That the "lone tree" named in the decree, and the evidence on which the decree is based, has been found, seems to be conceded. That tree is on the top of a ridge, that ridge runs in a course nearly perpendicular to the course from the house to the tree, and by following it you reach the lands of Alvisa. The ridge on which that tree stands, therefore, is determined to be the sierra, which is made, by the decree, the eastern boundary of the land, the courses as named in the decree, being all revolved to correspond with the true points of the compass, as now ascertained. By closing the survey with that ridge as the east line of the rancho, the proportions of the plat, and shape of the confirmed tract, are found to correspond with the map which is attached to the expediente.

It may be appropriately said, also, that the desiño, with the exception of the points of the compass, appears to be unusually accurate. The "Penitencia" creek, the estero, the Arroyo de Monte Telos coches, are correctly laid down and marked. The Calero creek is also indicated but not named. The "lone tree" in the chemisal, is found in the proper corner of the desiño, the houses, the lake, the vineyard, the high grounds within the survey, are not inaptly delineated in corresponding portions of the desiño. The claimants, however, demand the inclusion of the Calaveras plain and valley. If this is represented on the desiño, the map which, by all other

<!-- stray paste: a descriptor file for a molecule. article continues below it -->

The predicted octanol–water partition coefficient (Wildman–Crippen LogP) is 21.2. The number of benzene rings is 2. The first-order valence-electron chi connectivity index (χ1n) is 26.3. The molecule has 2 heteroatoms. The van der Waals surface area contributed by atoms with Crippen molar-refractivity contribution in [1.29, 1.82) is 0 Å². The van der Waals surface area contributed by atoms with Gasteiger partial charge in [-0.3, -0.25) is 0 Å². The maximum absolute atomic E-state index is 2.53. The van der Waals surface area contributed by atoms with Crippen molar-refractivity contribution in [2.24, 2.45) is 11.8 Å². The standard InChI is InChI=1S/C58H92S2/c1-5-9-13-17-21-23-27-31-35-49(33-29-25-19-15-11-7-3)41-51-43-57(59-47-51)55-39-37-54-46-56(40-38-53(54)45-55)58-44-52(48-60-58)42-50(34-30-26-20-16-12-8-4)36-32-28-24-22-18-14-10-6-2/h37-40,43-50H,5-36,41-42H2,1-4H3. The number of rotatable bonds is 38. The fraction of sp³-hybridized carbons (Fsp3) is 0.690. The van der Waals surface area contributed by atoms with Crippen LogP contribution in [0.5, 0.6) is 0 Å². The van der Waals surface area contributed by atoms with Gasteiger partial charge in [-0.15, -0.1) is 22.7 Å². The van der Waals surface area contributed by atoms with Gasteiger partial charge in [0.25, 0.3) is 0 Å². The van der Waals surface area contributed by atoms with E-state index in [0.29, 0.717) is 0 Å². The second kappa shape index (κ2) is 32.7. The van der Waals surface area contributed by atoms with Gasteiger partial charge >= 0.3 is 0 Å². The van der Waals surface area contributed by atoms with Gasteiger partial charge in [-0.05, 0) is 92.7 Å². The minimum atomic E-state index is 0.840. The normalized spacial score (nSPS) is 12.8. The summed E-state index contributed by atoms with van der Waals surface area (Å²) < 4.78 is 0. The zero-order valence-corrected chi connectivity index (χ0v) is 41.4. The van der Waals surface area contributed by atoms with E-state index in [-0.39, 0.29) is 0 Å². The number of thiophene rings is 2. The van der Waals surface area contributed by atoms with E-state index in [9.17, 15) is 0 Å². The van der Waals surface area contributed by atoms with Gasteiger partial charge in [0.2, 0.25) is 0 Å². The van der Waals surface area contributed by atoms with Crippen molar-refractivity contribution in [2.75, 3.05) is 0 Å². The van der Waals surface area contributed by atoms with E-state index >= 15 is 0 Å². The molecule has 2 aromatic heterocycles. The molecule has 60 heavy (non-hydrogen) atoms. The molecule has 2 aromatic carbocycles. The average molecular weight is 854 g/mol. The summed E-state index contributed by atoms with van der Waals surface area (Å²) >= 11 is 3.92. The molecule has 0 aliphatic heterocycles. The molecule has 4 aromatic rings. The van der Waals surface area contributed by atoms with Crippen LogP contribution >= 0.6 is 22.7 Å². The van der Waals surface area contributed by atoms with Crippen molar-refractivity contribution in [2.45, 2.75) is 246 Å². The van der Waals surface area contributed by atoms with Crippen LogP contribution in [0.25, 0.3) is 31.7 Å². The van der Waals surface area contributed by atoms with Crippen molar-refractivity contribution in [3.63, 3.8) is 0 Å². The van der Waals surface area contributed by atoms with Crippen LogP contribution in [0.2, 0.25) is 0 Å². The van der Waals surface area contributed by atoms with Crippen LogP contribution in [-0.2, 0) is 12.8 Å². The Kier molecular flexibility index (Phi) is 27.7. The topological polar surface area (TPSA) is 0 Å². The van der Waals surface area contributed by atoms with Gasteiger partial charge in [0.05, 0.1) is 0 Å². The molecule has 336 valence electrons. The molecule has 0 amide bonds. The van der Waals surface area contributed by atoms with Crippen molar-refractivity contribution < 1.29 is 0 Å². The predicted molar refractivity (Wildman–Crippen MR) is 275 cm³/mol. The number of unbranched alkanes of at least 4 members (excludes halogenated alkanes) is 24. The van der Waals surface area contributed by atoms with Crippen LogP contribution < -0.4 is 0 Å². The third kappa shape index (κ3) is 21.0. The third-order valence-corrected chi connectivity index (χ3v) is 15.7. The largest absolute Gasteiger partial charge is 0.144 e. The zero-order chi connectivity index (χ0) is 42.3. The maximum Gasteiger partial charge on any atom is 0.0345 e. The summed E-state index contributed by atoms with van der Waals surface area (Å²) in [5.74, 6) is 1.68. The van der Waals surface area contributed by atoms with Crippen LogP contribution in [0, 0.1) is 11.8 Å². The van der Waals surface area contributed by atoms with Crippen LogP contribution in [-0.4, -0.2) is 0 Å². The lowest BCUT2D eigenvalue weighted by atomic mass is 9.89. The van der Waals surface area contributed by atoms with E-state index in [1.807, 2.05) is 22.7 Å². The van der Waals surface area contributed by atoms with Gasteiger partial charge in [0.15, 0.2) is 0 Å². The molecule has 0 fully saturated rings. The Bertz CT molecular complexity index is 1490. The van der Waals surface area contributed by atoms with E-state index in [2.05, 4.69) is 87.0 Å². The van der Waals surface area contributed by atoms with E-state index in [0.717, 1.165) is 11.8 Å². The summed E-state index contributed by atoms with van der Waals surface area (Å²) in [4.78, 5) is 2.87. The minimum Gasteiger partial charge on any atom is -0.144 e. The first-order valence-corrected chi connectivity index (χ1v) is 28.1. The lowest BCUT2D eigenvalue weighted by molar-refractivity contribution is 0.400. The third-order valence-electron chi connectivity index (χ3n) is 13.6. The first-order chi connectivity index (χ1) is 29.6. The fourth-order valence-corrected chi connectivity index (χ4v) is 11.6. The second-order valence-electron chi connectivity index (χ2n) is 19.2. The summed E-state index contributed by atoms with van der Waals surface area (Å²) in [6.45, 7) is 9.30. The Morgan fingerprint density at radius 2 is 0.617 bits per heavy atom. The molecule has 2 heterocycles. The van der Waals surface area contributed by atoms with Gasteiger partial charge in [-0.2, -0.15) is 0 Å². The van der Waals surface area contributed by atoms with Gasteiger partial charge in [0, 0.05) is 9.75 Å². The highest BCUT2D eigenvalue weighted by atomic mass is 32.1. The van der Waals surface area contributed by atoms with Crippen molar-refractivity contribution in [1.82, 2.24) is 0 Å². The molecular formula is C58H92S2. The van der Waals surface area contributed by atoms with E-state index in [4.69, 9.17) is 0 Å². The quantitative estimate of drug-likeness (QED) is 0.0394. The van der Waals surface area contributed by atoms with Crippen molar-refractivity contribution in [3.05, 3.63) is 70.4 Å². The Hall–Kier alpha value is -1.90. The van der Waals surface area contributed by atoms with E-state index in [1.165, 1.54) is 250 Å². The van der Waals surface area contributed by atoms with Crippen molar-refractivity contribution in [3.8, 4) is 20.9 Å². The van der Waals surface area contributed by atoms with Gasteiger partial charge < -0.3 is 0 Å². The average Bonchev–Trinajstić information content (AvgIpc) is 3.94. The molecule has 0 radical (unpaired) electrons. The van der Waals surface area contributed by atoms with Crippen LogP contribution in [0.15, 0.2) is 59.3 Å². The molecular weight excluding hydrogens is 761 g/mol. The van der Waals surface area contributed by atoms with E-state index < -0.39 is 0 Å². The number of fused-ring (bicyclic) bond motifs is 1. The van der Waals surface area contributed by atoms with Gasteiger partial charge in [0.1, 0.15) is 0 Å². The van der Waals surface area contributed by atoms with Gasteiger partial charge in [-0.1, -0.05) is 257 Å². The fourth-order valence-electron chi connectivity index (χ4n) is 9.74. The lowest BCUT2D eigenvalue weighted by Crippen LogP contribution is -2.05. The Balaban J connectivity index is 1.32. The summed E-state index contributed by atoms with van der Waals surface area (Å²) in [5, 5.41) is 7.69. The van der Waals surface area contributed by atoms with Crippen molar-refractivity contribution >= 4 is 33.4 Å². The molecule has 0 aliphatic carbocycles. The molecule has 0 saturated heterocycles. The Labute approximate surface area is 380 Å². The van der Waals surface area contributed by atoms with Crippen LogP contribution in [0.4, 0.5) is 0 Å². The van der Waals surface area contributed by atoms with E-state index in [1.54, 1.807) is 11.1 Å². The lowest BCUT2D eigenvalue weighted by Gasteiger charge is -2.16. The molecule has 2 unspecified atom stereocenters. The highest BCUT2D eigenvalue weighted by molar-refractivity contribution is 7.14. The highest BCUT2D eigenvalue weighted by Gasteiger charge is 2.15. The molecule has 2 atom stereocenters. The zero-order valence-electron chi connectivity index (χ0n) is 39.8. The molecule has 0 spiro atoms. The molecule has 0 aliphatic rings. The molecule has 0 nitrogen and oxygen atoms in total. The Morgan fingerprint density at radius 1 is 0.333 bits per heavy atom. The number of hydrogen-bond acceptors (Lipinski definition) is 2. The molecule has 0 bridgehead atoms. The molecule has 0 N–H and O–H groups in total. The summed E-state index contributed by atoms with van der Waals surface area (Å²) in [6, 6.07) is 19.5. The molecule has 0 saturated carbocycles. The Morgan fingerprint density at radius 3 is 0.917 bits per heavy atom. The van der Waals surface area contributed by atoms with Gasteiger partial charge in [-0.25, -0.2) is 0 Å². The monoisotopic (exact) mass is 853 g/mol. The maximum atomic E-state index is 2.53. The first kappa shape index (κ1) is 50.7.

marks, is evidenced to be very accurate as a delineation of the land, would become immediately most imperfect, untrue and deceptive. Small objects. would show prominently, and assume positions and magnitudes relatively incongruous, whilst a large space of country in the east of the rancho would be scarcely represented at all. Looking at the proportions of the desiño, and recalling the actual extent and width of the Calaveras plain and valley, and the size of the stream flowing through that valley, I could not regard that valley as delineated on the map. The grant is very general, and rather indefinite in its description of the land, and we, of necessity, therefore, rely on the boundaries given in the decree, and the desiño. These are well satisfied by the lines which the Surveyor-General has marked. He has examined the locality in person, and is fully satisfied, that he reports the true boundaries of the rancho. I do not see how any other lines could close so well with all the calls of the decree of confirmation if run so as to cross the Calaveras valley.